As the Adventures of Huckleberry Finn progresses, an interesting comparison emerges between two different types of learning: book-learning and life experience. This theme first appears early in the tale, when Tom Sawyer lectures his friends on the proper behavior expected from a band of robbers. The majority of Tom’s knowledge comes from books, and he uses this knowledge to make his friends feel ignorant: “Do you want to go to doing different from what’s in the books, and get things all muddled up?” (21). Ultimately, Tom’s band of robbers does not make much progress, and Huck informs us that they “hadn’t robbed nobody, [and] hadn’t killed any people, but only just pretended” (24).
In contrast, Huck demonstrates his skepticism for Tom, and, consequently, for book-learning. He states “I reckoned [Tom] believed in the A-rabs and the elephants, but as for me I think different” (26). Shortly after this point in the tale, Huck is abducted by his father – an event that sets in motion the true Adventure of Huckleberry Finn: Huck’s journey down the river with Jim. Indeed, the vast majority of the tale focuses on Huck, Jim, and their experiences on the river. For this portion of the tale, Tom Sawyer and his hyper-literate imagination are nowhere to be found.
That Huck grows over the course of his journey is evident. He frequently finds himself in situations that pit his own innate sense of right and wrong against society’s morality. In several of the most obvious cases, he rightly condemns the behavior of those he encounters (for example, he states that the duke and the dauphin make him “ashamed of the human race” (176).) Yet other questions, and in particular that of Jim’s freedom, prove much more ambiguous. Huck’s final decision to free Jim marks a pivotal point in both the novel as well as Huck’s personal development. For though Huck proclaims “All right, then, I’ll go to hell” (223) and rejects society’s morality, we cannot help but agree that he is making the correct choice.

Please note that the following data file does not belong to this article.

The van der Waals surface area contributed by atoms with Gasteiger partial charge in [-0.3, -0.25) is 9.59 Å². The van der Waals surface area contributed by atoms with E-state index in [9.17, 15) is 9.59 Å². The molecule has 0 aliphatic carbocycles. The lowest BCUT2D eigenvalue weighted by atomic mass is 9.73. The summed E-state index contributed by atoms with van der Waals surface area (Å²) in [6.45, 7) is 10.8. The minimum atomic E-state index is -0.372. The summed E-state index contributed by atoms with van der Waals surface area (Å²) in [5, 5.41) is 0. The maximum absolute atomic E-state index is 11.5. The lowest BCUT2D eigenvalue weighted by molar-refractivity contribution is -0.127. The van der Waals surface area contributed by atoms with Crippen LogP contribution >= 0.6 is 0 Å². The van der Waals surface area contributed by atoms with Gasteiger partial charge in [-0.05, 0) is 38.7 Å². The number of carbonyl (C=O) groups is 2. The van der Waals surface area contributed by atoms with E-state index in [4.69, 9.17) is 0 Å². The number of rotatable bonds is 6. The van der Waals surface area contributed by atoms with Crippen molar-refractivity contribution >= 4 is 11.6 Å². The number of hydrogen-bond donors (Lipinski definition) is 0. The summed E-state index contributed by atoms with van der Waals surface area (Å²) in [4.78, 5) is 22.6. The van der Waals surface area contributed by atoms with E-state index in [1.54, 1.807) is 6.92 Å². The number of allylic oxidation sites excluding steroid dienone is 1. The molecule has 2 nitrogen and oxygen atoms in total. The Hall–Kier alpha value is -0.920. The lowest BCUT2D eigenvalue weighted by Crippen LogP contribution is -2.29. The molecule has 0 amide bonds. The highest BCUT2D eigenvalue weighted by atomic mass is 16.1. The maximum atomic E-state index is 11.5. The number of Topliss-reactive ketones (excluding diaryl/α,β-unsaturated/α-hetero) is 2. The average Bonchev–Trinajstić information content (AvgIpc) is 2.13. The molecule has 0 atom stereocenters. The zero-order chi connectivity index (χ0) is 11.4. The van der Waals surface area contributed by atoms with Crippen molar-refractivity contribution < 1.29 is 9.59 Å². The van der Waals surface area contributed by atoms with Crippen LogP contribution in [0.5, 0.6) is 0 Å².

As the novel draws to a close, the reintroduction of Tom Sawyer allows for a particularly vivid comparison between book-learning and life experience. This difference can be observed most clearly by comparing Tom’s motives for wanting to free Jim with Huck’s motives. When Huck initially decides, he says “I couldn’t seem to strike no places to harden me against [Jim], but only the other kind … I’d see … how good he always was” (223). Over the course of their journey, whether he is conscious of it or not, Huck comes to regard Jim as a person. He wants to free him, despite the risk involved, because he knows that Jim is good – that he is deserving of freedom. Tom, on the other hand, simply wants to free Jim out of a desire to once again imitate the adventures in his books. Furthermore, because he secretly knows that Jim is already free, there is no real risk involved. Where Huck exhibits a definite transformation from the novel’s inception to its conclusion, Tom remains unchanged. The implication thus is that life experience is a far more powerful tool of personal growth. While literature certainly can inspire, as Twain surely intends with Huck Finn, when misread, or when simply taken at face value, it can also prove fruitless.